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Torts and Damages

AFIALDA vs. HISOLE and HISOLE 85 Phil 67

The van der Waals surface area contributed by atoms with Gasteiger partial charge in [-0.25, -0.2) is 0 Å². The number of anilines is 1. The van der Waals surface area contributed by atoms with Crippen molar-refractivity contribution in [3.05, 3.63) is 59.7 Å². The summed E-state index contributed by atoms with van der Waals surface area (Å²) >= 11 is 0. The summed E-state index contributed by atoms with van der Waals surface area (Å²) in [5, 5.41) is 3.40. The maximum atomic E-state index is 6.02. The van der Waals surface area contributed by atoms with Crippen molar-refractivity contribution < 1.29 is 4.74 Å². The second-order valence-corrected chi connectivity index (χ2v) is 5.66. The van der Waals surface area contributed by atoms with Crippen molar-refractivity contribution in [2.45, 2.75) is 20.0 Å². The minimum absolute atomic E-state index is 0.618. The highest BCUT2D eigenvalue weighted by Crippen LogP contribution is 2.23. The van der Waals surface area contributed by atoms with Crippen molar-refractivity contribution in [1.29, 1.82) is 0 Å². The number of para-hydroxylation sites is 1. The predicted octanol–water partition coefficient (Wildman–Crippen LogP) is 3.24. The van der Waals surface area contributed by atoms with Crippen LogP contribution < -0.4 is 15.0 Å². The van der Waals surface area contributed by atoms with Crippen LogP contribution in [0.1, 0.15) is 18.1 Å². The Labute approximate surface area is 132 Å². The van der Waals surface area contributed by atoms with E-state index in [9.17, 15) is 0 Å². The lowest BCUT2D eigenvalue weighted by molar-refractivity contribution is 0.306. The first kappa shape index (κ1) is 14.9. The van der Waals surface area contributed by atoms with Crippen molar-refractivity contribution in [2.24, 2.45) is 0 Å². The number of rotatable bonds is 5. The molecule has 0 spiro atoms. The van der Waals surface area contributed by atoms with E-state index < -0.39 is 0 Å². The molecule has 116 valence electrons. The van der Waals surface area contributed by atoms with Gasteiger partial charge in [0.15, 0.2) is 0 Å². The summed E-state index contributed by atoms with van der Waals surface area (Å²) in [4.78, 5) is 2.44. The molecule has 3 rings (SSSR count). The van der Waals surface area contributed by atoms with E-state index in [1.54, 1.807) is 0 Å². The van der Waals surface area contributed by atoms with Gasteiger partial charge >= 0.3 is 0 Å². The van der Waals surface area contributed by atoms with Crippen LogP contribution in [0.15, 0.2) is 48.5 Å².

Assumption of Risk FACTS: Loreto Afialda was employed as a caretaker of the carabaos owned by spouses Basilio and Francisco Hisole. On March 21, 1947, Afialda was gored by one of the carabaos, causing injuries which resulted to his death. The mishap was due neither to his own fault nor to force majeure. Afialdas sister, Margarita, sued Hisole arguing that under Article 1905 of the Civil Code, The possessor of an animal, or the one who uses the same, is liable for any damages it may cause, even if such animal should escape from him or stray away. This liability shall cease only in case, the damage should arise from force majeure or from the fault of the person who may have suffered it. ISSUE: Whether or not Hisole, as the owner of the carabao, is liable for the damage caused to its caretaker. HELD: No. The law uses the term possessor and user of the animal. Afialda was the caretaker of the animal and was compensated to tend the carabaos. He, at the time of the goring, was the possessor and the user of the carabao, and was thus the one who had custody and control of the animal and was in a position to prevent the animal from causing damage. It was the caretakers business to try to prevent the animal from causing injury or damage to anyone, including himself. And being injured by the animal under those circumstances was one of the risks of the occupation which he had voluntarily assumed and for which he must take the consequences.